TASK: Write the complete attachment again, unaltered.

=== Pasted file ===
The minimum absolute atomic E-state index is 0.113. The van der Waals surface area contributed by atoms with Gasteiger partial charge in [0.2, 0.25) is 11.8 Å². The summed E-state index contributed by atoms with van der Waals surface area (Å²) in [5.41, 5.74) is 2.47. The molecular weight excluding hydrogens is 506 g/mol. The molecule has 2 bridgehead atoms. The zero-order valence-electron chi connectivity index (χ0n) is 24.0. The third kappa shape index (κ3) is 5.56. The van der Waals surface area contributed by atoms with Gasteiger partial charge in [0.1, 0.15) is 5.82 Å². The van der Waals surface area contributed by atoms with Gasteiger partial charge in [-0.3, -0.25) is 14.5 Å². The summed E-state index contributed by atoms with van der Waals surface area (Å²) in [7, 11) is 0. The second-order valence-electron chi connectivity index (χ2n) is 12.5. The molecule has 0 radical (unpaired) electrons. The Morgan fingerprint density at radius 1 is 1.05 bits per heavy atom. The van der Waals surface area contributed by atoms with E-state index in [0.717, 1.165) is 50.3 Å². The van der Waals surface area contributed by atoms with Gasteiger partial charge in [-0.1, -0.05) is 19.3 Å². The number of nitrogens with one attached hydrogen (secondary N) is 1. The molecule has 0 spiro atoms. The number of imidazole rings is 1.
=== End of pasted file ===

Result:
The minimum absolute atomic E-state index is 0.113. The van der Waals surface area contributed by atoms with Gasteiger partial charge in [0.2, 0.25) is 11.8 Å². The summed E-state index contributed by atoms with van der Waals surface area (Å²) in [5.41, 5.74) is 2.47. The molecular weight excluding hydrogens is 506 g/mol. The molecule has 2 bridgehead atoms. The zero-order valence-electron chi connectivity index (χ0n) is 24.0. The third kappa shape index (κ3) is 5.56. The van der Waals surface area contributed by atoms with Gasteiger partial charge in [0.1, 0.15) is 5.82 Å². The van der Waals surface area contributed by atoms with Gasteiger partial charge in [-0.3, -0.25) is 14.5 Å². The summed E-state index contributed by atoms with van der Waals surface area (Å²) in [7, 11) is 0. The second-order valence-electron chi connectivity index (χ2n) is 12.5. The molecule has 0 radical (unpaired) electrons. The Morgan fingerprint density at radius 1 is 1.05 bits per heavy atom. The van der Waals surface area contributed by atoms with E-state index in [0.717, 1.165) is 50.3 Å². The van der Waals surface area contributed by atoms with Gasteiger partial charge in [-0.1, -0.05) is 19.3 Å². The number of nitrogens with one attached hydrogen (secondary N) is 1. The molecule has 0 spiro atoms. The number of imidazole rings is 1.